Vitreous porcelain, stoneware, clear glaze, engobe and firing schedule enables the creation of very strong functional ware at cone 03. As strong as high temperature.
Zero3 Low Temperature Bodies
The way to achieve high fired strength at low temperatures has long been known: frit additions. But frit is far more expensive than typical body materials and low-fire did not seem a logical place to make stoneware when it comes so natural at cone 6 and 10. But imagine making ware of superior strength and density only a cone or two above your usual bisque temperature! And there are no sacrifices in workability, these bodies are highly plastic. The underglazes paint on very well.
Why was cone 03 chosen? Because 04 is too low and 02 is too high. Almost any low fireunderglaze, glaze or overglaze will still work at cone 03. Also it is low enough to still develop good terra cotta red color and bubble free glazes but high enough that minimal frit is needed to densify it.
A long series of test mixes in search of a blend of North American materials found that the glassy phase of the frit amplifies the color of any iron in the kaolin (even tiny amounts). No kaolins available to us were suitable except Grolleg and New Zealand Kaolin (it contains only 0.15% iron). NZK is short, so lots of VeeGum is needed. A pinkish color still remains making it necessary to add a small amount of blue stain (giving it the color of cone 10 reduction porcelain). Propeller mix it very thoroughly and be careful about substituting that stain, agglomerates during mixing produce ugly blue fired specks!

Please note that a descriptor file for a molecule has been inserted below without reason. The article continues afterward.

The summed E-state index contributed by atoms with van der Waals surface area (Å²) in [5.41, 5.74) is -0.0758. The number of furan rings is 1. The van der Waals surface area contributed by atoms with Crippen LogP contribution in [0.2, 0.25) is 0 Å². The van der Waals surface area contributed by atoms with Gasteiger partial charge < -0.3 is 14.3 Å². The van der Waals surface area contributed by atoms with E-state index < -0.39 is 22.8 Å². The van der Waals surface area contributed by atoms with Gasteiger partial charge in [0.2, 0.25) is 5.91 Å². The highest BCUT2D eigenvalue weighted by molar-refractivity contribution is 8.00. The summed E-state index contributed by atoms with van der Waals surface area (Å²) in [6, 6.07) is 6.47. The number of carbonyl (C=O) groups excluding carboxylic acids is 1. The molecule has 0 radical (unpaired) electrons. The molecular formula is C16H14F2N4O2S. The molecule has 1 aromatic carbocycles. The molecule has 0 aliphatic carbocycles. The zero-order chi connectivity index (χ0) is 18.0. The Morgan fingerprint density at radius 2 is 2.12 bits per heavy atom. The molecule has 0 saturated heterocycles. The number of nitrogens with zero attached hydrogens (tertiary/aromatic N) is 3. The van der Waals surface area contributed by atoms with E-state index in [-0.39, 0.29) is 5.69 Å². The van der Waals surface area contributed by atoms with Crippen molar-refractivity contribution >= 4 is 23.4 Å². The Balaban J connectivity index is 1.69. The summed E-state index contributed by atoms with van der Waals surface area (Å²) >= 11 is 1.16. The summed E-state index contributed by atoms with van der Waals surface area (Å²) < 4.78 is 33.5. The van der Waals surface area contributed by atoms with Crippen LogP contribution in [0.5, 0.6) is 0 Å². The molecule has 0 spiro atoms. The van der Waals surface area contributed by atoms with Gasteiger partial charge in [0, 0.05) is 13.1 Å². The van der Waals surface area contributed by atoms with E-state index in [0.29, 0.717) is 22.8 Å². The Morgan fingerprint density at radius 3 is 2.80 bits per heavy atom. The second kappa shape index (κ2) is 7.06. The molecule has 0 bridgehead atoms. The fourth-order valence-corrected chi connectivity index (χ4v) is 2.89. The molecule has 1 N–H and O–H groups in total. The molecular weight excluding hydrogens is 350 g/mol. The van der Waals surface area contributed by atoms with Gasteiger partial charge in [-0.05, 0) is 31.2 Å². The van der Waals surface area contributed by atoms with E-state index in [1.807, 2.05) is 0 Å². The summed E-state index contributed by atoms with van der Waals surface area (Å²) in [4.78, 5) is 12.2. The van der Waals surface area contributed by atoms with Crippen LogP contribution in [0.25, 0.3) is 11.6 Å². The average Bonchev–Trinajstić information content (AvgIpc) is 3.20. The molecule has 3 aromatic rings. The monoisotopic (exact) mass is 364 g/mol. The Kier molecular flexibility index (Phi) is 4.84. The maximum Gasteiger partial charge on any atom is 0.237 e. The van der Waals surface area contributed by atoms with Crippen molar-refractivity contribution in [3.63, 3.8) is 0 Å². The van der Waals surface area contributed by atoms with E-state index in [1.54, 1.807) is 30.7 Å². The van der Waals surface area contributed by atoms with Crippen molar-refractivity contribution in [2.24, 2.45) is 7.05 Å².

The secrets of this body are thus:
-The 30% frit: Frit is expensive but it makes the impossible possible!
-The NZ Kaolin: The whitest available in the world.
-The VeeGum: Super plastic super-white. Bentone also works.
-The silica for glaze fit and as a structural framework.
As noted, this body will be among the most plastic you have ever used (of any kind). But this is only true if it is stiff enough. Do not use it soft, the shrinkage will be much higher and you risk drying cracks.
Higher than normal firing shrinkage is a part of using this type of body. But that also indicates very high density and strength.
This frit is slightly soluble. That means that on storage it will affect stiffness in the plastic clay or affect the rheology of a casting slip. It can affect plaster and your plaster table.
If we were to manufacture this is could cost $150 a box. But before dismissing this think about the advantages of using it for making smaller pieces:
-Fast firing: As little as 3 hours cold-to-cold.